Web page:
Entrepreneurs may discover at any point on the milestone path a need to redesign the product or alter the target market. This redirection may recast prospects for the entire venture or, at the other extreme, create whole new areas of opportunity by defining follow-on product or market needs. At this point, entrepreneurs learn the differences between what they have offered and what the market needs.
The redesign or redirection decision is a time for reexamining all the basic assumptions concerning market size, segments, investment requirements, pricing, and financing (both needs and availability). A dramatic example is the design and marketing of Apple Computer’s Lisa to combat the IBM PC with enhanced features and capability. Although greatly admired for its technical aspects, Lisa sales lagged, and Apple discontinued it. The company did notice, however, a potential market in the personal computer arena for many of Lisa’s features. Apple incorporated several of them into its Macintosh at a much lower price and reached a mass market.
Another case involves Thermo-Fax, which failed when 3M introduced it for researchers in copying library documents. The company redesigned the product for the office market and it became highly profitable.
New venture planners must base all their pro forma activities on assumptions regarding prices, costs, and competition, but the true value of a product or service is difficult to know until the company launches it in a competitive environment. Changes in competition, technology, and costs may force a large price revision, which, because of its direct effect on the bottom line, can make this milestone the most important in determining whether to abandon a project or redirect it. Entrepreneurs need to ask themselves at this stage:
In one case, the managers of an electronics business wanted to supply digital switching gear to the telecommunications field, but they encountered strong price resistance from telecommunications companies when they offered the equipment for sale as a unit. The price assumptions had been wrong because an insufficient incentive existed for replacing the existing product. Management offered to install the equipment and charge on a per usage basis but still had no success. Their price assumptions were still wrong because the new charge would be too high for the companies’ clients. Finally, management unbundled the services and offered standard switching at a low per usage cost for the direct customers and specialized switching options (such as automatic disaster or other emergency signals) for the customers’ clients on a monthly rental basis. This approach succeeded.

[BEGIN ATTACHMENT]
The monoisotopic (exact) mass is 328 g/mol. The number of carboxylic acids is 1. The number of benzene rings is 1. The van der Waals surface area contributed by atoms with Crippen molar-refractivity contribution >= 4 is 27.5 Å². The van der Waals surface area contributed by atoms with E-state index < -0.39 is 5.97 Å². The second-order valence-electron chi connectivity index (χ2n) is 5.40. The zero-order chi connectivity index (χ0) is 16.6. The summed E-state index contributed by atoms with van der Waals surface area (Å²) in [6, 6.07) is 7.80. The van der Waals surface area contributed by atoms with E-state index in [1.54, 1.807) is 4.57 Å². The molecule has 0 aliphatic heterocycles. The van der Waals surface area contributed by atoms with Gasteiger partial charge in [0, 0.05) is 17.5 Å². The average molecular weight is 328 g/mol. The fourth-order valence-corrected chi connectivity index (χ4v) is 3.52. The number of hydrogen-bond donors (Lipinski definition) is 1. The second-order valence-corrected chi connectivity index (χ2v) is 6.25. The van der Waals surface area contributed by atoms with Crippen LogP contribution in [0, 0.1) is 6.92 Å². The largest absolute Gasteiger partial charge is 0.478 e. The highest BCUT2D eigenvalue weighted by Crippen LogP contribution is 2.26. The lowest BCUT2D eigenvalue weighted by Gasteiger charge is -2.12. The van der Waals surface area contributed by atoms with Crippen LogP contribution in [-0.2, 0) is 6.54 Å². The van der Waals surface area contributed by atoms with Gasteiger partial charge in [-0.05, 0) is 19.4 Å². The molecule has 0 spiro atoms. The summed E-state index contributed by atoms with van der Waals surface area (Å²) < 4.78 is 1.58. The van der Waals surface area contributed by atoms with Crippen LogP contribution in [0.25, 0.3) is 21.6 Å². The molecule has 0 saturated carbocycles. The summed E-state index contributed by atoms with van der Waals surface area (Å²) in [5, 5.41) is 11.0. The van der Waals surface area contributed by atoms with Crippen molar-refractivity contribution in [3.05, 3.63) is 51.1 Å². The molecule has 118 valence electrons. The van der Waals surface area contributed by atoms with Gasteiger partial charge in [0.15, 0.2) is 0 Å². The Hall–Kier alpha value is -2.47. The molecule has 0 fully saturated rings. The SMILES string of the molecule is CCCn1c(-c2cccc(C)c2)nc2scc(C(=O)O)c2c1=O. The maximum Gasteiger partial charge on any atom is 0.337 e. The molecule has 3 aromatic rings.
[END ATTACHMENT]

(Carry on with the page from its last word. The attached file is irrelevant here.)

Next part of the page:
Milestone reviews are pointless unless managers use them for making decisions. The decisions help planners determine what they can do to ensure success or reduce the cost of failure.
Each new venture has its own set of milestones. Descriptions of these important events should include a statement of the significant questions that managers need to ask to test their assumptions at each stage. Such a design forces planners to learn as well as to replan on the basis of what they have learned. The milestone approach satisfies the dual need for planning and flexibility and makes obvious the hazards of neglecting linkages between certain events.
Decision choices at each milestone are not limited to either pouring more money in to make the highly improbable occur or aborting the project altogether. Equally feasible possibilities include slowing down, speeding up, trying something to learn more, redirecting, changing scale, or postponing or resequencing certain actions. The point is that milestone planning takes entrepreneurs at the lowest possible cost to the next important stage, where they can make informed decisions rather than blunder along adhering to a fixed plan that out of ignorance they have based on faulty projections.
In summary, we recommend that new venture managers adopt the following procedure when developing a business plan:
1. Identify the most important events or actions that must occur to achieve your objectives.
2. Determine which events are prerequisites to others, that is, the necessary sequential links between events.
3. Develop a critical-path milestone chart that graphically displays the sequence.
4. Identify the significant assumptions on which the venture’s success depends.
5. Ask if an event on the milestone chart will test each assumption. If not, design such a step and insert it. Specify what information will replace the assumption and how you will obtain it.
6. As each event occurs and replaces assumptions with information, review the planned future events. Where necessary, change their sequence and nature. Evaluate the business based on evolving and changing projections. Ask yourself along the way: Do the upside gain, downside risk, and feasibility assessment still justify moving ahead?
7. Establish a review schedule that relates to event completion as well as time factors. Evaluate performance based on what you have learned and what you can apply.
8. Rather than argue about whether results met projections, design financing rewards—and resource allocations and rewards—based on the results achieved.